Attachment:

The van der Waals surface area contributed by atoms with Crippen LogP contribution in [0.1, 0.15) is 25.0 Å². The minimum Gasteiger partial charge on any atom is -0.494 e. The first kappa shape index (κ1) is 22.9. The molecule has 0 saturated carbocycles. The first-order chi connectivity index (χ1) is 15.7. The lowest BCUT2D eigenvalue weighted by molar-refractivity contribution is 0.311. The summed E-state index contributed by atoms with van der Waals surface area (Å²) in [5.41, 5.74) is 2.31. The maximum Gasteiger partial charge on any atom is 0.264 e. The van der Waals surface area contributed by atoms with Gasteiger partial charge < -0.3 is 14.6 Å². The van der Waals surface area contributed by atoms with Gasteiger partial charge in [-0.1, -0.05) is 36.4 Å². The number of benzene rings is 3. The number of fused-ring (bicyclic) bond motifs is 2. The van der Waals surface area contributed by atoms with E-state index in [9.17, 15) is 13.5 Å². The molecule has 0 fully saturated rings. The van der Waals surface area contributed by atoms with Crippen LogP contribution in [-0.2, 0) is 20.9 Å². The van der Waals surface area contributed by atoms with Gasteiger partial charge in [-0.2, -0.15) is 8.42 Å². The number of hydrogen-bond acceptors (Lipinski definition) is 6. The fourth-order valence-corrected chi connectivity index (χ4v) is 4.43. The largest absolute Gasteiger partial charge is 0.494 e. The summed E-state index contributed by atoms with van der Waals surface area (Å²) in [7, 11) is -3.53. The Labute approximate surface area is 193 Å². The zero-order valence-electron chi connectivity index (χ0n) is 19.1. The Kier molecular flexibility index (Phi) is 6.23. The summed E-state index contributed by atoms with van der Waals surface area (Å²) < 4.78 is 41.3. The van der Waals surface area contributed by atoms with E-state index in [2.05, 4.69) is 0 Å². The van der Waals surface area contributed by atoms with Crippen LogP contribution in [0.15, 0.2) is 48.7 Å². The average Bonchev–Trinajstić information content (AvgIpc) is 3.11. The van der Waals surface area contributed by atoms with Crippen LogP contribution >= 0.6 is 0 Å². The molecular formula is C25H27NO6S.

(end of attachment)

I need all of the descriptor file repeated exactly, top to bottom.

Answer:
The van der Waals surface area contributed by atoms with Crippen LogP contribution in [0.1, 0.15) is 25.0 Å². The minimum Gasteiger partial charge on any atom is -0.494 e. The first kappa shape index (κ1) is 22.9. The molecule has 0 saturated carbocycles. The first-order chi connectivity index (χ1) is 15.7. The lowest BCUT2D eigenvalue weighted by molar-refractivity contribution is 0.311. The summed E-state index contributed by atoms with van der Waals surface area (Å²) in [5.41, 5.74) is 2.31. The maximum Gasteiger partial charge on any atom is 0.264 e. The van der Waals surface area contributed by atoms with Gasteiger partial charge < -0.3 is 14.6 Å². The van der Waals surface area contributed by atoms with Gasteiger partial charge in [-0.1, -0.05) is 36.4 Å². The number of benzene rings is 3. The number of fused-ring (bicyclic) bond motifs is 2. The van der Waals surface area contributed by atoms with E-state index in [9.17, 15) is 13.5 Å². The molecule has 0 fully saturated rings. The van der Waals surface area contributed by atoms with Crippen LogP contribution in [-0.2, 0) is 20.9 Å². The van der Waals surface area contributed by atoms with Gasteiger partial charge in [-0.2, -0.15) is 8.42 Å². The number of hydrogen-bond acceptors (Lipinski definition) is 6. The fourth-order valence-corrected chi connectivity index (χ4v) is 4.43. The largest absolute Gasteiger partial charge is 0.494 e. The summed E-state index contributed by atoms with van der Waals surface area (Å²) in [7, 11) is -3.53. The Labute approximate surface area is 193 Å². The zero-order valence-electron chi connectivity index (χ0n) is 19.1. The Kier molecular flexibility index (Phi) is 6.23. The summed E-state index contributed by atoms with van der Waals surface area (Å²) < 4.78 is 41.3. The van der Waals surface area contributed by atoms with E-state index in [2.05, 4.69) is 0 Å². The van der Waals surface area contributed by atoms with Crippen LogP contribution in [0.15, 0.2) is 48.7 Å². The average Bonchev–Trinajstić information content (AvgIpc) is 3.11. The van der Waals surface area contributed by atoms with Crippen LogP contribution >= 0.6 is 0 Å². The molecular formula is C25H27NO6S.